Hold steady . . . find your still point . . . get used to letting go . . .
I was pleased to by honored recently by the Hamden Arts Commission and the Hamden Symphony Orchestra for my poem “Circumstance.” The poem won second place in the first ever poetry award co-sponsored by both organizations. Also featured during the orchestra’s spring concert were fellow poets Meri Haray and Laura Alshul and the winners of the Young Musicians Concerto Competition. Listen:
I’m also trying out my new voice, mostly recovered from vocal cord paralysis. Work in progress.
Bless the first day of class
with its confined clutter. Notebooks
stacked and piled like sculptures
that say to the first lesson, I am ready for you to feed me. Catapult us
into the realms of academia.
Picture chimpanzees swallowing
pineapple-white sheets in open cages.
Get your hands dirty, I tell them,
love the pages, the print, smell it
and remember papyrus. Break
the spine, hold it up to the light: tell me who you are, author, tell me your secrets; help me make sense of your world. Transmogrify.
Cave dwellers, hierophants—make friends
with the exclamation point, bond
with the asterisk. Play with dirt.
Play with dirty words.
If we could have read the moon’s face
through the falling snow
that night we drove into its absent shadow,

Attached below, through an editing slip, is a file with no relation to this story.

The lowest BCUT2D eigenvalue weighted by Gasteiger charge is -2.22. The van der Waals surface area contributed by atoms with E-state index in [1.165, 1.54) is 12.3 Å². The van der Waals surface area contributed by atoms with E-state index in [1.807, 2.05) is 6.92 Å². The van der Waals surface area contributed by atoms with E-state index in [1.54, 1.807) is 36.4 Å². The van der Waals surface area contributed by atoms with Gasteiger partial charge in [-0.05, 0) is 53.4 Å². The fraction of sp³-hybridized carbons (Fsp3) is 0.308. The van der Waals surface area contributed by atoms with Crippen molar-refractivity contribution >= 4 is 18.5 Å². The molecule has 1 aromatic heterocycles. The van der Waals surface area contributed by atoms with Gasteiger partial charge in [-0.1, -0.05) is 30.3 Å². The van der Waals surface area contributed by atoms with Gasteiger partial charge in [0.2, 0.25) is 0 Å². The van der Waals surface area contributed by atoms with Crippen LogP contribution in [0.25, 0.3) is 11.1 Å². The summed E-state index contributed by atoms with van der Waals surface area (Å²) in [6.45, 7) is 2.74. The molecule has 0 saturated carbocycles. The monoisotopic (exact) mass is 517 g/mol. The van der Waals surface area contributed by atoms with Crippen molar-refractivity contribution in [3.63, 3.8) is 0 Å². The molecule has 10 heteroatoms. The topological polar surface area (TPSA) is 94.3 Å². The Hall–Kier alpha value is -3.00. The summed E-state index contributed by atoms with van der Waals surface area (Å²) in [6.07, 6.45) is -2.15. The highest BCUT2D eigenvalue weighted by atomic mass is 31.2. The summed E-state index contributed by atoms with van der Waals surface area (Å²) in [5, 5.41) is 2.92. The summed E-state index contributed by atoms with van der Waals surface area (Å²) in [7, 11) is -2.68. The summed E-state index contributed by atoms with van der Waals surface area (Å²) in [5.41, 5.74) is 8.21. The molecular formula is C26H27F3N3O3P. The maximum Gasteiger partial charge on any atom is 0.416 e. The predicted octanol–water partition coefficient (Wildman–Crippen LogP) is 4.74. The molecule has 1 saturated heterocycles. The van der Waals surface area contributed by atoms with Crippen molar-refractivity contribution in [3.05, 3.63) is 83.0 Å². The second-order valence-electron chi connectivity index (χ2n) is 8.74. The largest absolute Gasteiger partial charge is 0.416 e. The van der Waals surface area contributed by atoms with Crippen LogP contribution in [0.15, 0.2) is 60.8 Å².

it would have told us that the cold
sometimes melts things, too.
The train station, under hazy yellow lights,
fills with travelers arriving for Christmas.
We drive home with our father,
a faint smile crooked in the low end of his mouth.
Because the road hides so much,
more than once, Dad mentions black ice
the way he’d repeat an argument
until we understood. But when the car,
spins momentarily toward the guard rail,
he anchors us—and we are held
by his steadiness, which, for so many years,
we mistook for other things—
discipline, scolding, but mostly anger.
It’s time now to take this lesson
and file it safely under black ice, reluctant blessings, how our father,
silver haired and breathing slowly,
saves his children’s lives yet again.
Last August, I spent three wonderful days at the Wellspring House in Ashfield MA. I’m grateful to have had the space, time, solitude and solace, which allowed me to finish the manuscript forReconnaissance.
or geraniums, depending
on if I call it by the number of stalk –three –)
or by its potted home: –one – white enamel
ridged like waterfall rocks)
whether it is coming or going.
Likely, someone has turned
the thinnest frond
toward the light
of open window; someone has filled
the pot with too much water.